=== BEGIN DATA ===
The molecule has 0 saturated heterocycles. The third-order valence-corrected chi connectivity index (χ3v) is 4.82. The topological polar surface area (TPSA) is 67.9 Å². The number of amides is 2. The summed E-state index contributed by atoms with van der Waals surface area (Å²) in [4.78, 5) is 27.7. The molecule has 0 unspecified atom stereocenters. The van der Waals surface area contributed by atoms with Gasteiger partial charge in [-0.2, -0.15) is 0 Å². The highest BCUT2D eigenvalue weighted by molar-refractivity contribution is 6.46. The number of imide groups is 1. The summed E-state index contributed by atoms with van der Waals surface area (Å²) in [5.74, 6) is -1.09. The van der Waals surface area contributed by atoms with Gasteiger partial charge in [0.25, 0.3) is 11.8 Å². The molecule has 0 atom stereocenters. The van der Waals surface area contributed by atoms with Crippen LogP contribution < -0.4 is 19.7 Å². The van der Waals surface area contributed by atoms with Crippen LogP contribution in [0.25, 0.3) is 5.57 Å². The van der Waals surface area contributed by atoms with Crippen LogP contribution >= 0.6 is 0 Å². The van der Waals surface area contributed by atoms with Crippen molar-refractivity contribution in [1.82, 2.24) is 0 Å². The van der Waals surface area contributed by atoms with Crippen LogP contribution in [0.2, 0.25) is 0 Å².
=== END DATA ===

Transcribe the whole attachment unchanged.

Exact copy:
The molecule has 0 saturated heterocycles. The third-order valence-corrected chi connectivity index (χ3v) is 4.82. The topological polar surface area (TPSA) is 67.9 Å². The number of amides is 2. The summed E-state index contributed by atoms with van der Waals surface area (Å²) in [4.78, 5) is 27.7. The molecule has 0 unspecified atom stereocenters. The van der Waals surface area contributed by atoms with Gasteiger partial charge in [-0.2, -0.15) is 0 Å². The highest BCUT2D eigenvalue weighted by molar-refractivity contribution is 6.46. The number of imide groups is 1. The summed E-state index contributed by atoms with van der Waals surface area (Å²) in [5.74, 6) is -1.09. The van der Waals surface area contributed by atoms with Gasteiger partial charge in [0.25, 0.3) is 11.8 Å². The molecule has 0 atom stereocenters. The van der Waals surface area contributed by atoms with Crippen LogP contribution < -0.4 is 19.7 Å². The van der Waals surface area contributed by atoms with Crippen LogP contribution in [0.25, 0.3) is 5.57 Å². The van der Waals surface area contributed by atoms with Crippen LogP contribution >= 0.6 is 0 Å². The van der Waals surface area contributed by atoms with Crippen molar-refractivity contribution in [1.82, 2.24) is 0 Å². The van der Waals surface area contributed by atoms with Crippen LogP contribution in [0.2, 0.25) is 0 Å².